Esuba Jam fights violence with musicMarketing Communications students from UW-River Falls managed a winter-term project that resulted in a benefit of $2,200 for the River Falls-based nonprofit Turningpoint for Victims of Domestic and Sexual Violence.
By: Debbie Griffin, River Falls Journal
Marketing Communications students from UW-River Falls managed a winter-term project that resulted in a benefit of $2,200 for the River Falls-based nonprofit Turningpoint for Victims of Domestic and Sexual Violence.
The Esuba Jam featured seven local bands that played at Junior’s Bar and Grill Dec. 8, rocking the house from 6 p.m. until nearly 2 a.m.
“We chose esuba because it’s abuse spelled backwards,” explained UWRF student Ashley Mondor, “and we wanted to reverse the cycle.”
She and her classmates in David Bonko’s class on sales promotion and event planning organized the fundraising project. They offered free admission to the jam but suggesting a freewill donation of cash or personal hygiene items.
Mondor said students tapped bands and musicians they know to play at the event: Liz Tacke, Josie Olson, Siseez, Taylor Young, Space Police, Devin Band and Ghetto Falsetto.
She said the class felt the fundraising project was a great way to give back to the community.
She said Turningpoint’s Executive Director Kim Wojcik visited their class and gave them lots of good information about the organization and its mission.
During that visit, Wojcik told the class Turningpoint needs toiletries -- sample and regular sizes of shampoo, conditioner, soap and shower gel, razors, toothbrushes, toothpaste and other personal hygiene items, including products made especially for children.
“We just really wanted to help Turningpoint and support the community,” said Mondor.
Wojcik said she was thrilled to have the help and remembers the students asking a barrage of thoughtful, in-depth questions when she visited their class.
She often visits with students, but more often those studying social work, not business or marketing.
They asked good questions about social-media marketing, current avenues of publicity and communication, even if the organization uses a ‘quick-response’ (QR) code for speedy access to its Web site.
Explaining why donations of personal hygiene products are so highly valued, Wojcik says picture an abused mother facing a job interview without the benefit of deodorant or a razor.
Wojcik said Turningpoint tries to provide all the comforts and conveniences of home.
Wojcik said the shelter must meet clients’ basic needs, otherwise, they might consider returning to the abusive situation in order to fulfill them.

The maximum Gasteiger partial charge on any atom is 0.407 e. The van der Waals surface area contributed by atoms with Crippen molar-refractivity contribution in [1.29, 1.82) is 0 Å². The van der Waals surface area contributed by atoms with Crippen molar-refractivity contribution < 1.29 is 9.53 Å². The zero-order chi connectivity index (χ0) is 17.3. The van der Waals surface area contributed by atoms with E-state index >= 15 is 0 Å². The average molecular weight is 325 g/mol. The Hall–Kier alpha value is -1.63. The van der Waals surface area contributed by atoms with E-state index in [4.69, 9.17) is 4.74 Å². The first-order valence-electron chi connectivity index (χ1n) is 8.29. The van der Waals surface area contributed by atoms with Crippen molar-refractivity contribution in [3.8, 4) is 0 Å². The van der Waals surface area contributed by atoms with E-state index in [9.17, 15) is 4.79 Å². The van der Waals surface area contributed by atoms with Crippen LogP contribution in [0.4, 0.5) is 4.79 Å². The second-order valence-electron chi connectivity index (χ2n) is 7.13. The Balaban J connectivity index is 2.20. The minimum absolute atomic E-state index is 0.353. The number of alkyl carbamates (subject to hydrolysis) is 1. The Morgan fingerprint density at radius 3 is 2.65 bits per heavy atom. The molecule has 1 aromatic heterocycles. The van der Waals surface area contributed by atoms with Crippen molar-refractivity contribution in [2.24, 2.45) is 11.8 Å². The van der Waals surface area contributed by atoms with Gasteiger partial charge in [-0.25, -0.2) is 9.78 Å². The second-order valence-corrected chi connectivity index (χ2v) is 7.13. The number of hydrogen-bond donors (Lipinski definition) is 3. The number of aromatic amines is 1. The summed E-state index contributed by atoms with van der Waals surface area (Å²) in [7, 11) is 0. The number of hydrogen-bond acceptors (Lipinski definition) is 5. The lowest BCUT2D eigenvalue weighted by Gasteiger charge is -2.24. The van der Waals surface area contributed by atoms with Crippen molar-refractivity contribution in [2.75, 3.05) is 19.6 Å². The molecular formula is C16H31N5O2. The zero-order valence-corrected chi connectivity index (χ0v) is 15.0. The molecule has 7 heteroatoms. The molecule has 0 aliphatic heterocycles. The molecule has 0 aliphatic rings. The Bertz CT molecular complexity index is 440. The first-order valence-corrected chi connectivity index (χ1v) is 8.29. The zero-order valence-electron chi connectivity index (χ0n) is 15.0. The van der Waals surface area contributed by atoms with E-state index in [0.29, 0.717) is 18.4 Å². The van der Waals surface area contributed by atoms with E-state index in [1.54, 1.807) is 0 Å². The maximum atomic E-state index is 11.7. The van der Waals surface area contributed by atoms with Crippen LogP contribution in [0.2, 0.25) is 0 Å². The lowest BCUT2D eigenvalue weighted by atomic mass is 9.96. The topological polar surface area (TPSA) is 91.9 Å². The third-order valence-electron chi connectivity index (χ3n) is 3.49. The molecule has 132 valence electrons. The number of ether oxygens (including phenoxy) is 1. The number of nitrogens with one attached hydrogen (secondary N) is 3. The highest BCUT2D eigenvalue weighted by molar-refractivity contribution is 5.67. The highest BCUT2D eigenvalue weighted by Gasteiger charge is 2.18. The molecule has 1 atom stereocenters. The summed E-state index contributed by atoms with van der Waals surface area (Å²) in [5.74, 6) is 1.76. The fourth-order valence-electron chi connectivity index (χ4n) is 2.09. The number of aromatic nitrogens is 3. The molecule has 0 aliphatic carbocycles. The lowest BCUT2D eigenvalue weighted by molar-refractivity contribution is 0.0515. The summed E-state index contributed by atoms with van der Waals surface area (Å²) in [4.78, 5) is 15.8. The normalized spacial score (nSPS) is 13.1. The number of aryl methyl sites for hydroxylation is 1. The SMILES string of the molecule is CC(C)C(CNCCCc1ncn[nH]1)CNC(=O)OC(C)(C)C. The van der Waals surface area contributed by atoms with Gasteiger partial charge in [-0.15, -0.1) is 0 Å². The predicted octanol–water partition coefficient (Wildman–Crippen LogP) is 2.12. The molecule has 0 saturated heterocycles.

“We talked about how we want to remove barriers for people,” said Wojcik about her visit to the class. “Sometimes the barriers are the smallest thing we don’t even think about.”
She said not being able to provide for themselves or their children -- from lunch money to a toothbrush or special kids’ toothpaste -- makes abused people feel even more powerless.
The director said it was “really nice” that the college students also collected hundreds of dollars’ worth of personal hygiene items, which Turningpoint usually can’t afford.
“It does make a huge difference,” Wojcik said, adding that the products reinforce to clients that the community is “there” for them and to lend support.
She said the effort is also the only one she remembers in recent history to be organized and operated by young people, raising valuable awareness among the group.
Wojcik said, “It was neat to see people stand against abuse and violence.”
She said she’s thankful not only to the student group but also many others who hold diaper drives, food-collection events and other kinds of fundraisers for Turningpoint throughout each year.
Wojcik and Mondor praised the Alpha Sigma Alpha sorority, Junior’s, Stockwell Real Estate Partners, and countless students for generating the collective donation of cash and toiletries worth $2,200.
Turningpoint for Victims of Domestic and Sexual Violence serves clients from Pierce and St. Croix counties. It’s been in existence since 1979.
The nonprofit operates an emergency shelter in River Falls where it provides multiple services including a safe place to stay, legal and courtroom advocacy, emergency transportation, emotional support and much more.
Wojcik said from January through September, Turningpoint provided 4,315 hours of support services; 2,083 nights of safety; 10,037 meals; and services to 660 people, 87 of which were children under age 10.
Learn more about Turningpoint at its Web site: www.turninpointwi.org or on its Facebook page. Contact the organization at local phone number 715-425-6751.
Access Turningpoint’s crisis hotline via phone at 1-800-345-5104 or text to 715-821-8626.